• Babe Fraser in The Stars' Tennis Balls by Stephen Fry. As this novel is a re-imagining of The Count of Monte Cristo, this should not come as a surprise.
  • Throne of Glass introduces us to Celaena Sardothien, a master assassin sent to mines for almost killing the king. Even though Celaena served only a year in the mine, hardly anyone else sent to the mines lasts more than a few months due to the harsh conditions. Her will and ability to live simples surpassed all others, despite the extremities and being constantly guarded.

    Live Action TV 
  • Designing Women: T. Tommy Reed, legendary former cellmate of Anthony's during his "unfortunate incarceration." He was so menacing and had been around so long he exerted a weird kind of authority over the cell block, which he used to enforce strict etiquette rules and occasionally force the other inmates to partner him in ballroom dancing.
  • The Dukes of Hazzard: In "Cool Hands Bo and Luke", the Duke Boys learn a lot of information about the workings of the Osage Road Gang from another prisoner who has spent six years in the camp for jaywalking.
  • The Villain of the Week of one episode of Lois & Clark was a bank robber who had been in prison since the Great Depression. After he breaks out a guard mentions a workplace legend that they built the prison around him.
    • The villain of the Season 1 finale was also a former gangster who spent most of his life in prison after being betrayed by his partner- he was also imprisoned in The '30s, and got out a month before the events of the episode. Both of these episodes were broadcast in the mid-nineties.
  • Francois Villars in the MacGyver (1985) episode "The Escape". He explains to Mac how the prison works but does not accompany him when he escapes.
  • Married... with Children: At the end of the show's visit to England, Al ends up in chains in a dungeon for the crime of stealing a hotel towel. His fellow prisoner is a raggedy graybeard who stole an ashtray.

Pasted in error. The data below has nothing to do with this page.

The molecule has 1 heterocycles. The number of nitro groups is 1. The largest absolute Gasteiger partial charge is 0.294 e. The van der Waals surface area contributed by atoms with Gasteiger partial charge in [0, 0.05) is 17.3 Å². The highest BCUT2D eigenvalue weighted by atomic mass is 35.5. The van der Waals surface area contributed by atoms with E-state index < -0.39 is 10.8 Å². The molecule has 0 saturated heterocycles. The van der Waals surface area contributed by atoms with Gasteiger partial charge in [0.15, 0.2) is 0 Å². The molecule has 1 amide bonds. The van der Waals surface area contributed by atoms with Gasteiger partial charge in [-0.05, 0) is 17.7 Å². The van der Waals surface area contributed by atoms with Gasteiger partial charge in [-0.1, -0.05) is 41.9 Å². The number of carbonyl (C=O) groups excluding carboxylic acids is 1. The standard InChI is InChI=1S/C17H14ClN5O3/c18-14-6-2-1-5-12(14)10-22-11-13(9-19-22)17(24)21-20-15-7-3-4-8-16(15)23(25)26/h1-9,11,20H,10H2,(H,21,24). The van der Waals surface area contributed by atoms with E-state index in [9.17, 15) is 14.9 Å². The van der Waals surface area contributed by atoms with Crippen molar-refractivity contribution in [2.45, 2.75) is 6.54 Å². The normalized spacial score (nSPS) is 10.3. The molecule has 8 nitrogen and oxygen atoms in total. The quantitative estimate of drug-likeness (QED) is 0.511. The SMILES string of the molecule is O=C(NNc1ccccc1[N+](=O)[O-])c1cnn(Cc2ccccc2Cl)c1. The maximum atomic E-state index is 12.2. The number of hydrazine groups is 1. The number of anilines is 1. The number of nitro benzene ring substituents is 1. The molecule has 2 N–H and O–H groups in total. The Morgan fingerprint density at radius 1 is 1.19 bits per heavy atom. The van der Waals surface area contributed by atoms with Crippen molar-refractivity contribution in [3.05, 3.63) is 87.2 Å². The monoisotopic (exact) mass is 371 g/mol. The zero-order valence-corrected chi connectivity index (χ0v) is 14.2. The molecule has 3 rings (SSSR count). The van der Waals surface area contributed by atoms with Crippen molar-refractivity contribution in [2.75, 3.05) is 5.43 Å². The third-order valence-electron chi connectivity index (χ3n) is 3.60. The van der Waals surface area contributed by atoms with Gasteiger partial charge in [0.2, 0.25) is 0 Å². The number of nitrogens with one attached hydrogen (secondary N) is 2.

• When Earl is in jail in My Name Is Earl and looks for a gang to join, he finds that the Old Con gang aren't any more adapted to survival inside the prison than anyone else.
  • On Orange Is the New Black, Miss Claudette Pelage is this. She is in jail for murdering someone who raped one of her employees. She ends up getting even more time after attacking a guard.
    • Season 6 shows that B Block in Max is a whole block of this known as "Florida" which houses not only old and senile prisoners, but also medicated inmates like Suzanne and transgender inmates like Sophia.
  • Bob Rebadow in Oz. Despite his delusions, Rebadow seems clued into everything that goes on in Oz.
    • Minor character Whitney Munson has been in even longer, 52 years compared to Rebadow's 32. He's serving a 110 year sentence for strangling a prostitute and possession of opium.
    • Miguel Alvarez's grandfather Ricardo has been in the longest - 54 years as of his final appearance. He dies of Alzheimer's Disease in season 1.
  • Porridge:
    • Fletcher. Although Fletch has been in and out of prison his entire life rather than spending most of it inside serving a single sentencenote , he still fulfills the role of explaining the system to newcomers.
    • A more conventional Old Con is the very ancient Blanco. When we first see him, he's completed a replica of Muffin the Mule in the prison workshop: "You know, him what's on television." (Muffin the Mule was broadcast from 1946 to 1957. The Porridge episode was broadcast in 1975.) It seems Blanco's been inside for so long that younger prisoners don't know his crime; in his last episode it's established that he was (wrongly) convicted of murdering his wife, but in an earlier one he and Fletch were able to convince Norris that he had loot from a robbery stashed away somewhere. (Although this may simply be a continuity error.)
    • In he sequel series, Joe Lotterby is a former bank robber who used to hang out with the Kray twins and has been in prison for decades after accidentally running over one of his accomplices. To put it in perspective, he served time with Fletch during the original series, and is now currently cellmates with Fletch's grandson Nigel, he's lost count of how long he's been inside.
  • Jarod meets one in an episode of The Pretender when he's trying to help a wrongly convicted murderer.
  • D.B. Cooper, alias Charles Westmoreland, in Prison Break. He is introduced as Fox River's longest-serving inmate (thirty-two years) and he tells Scofield that he has sixty more years left on his sentence.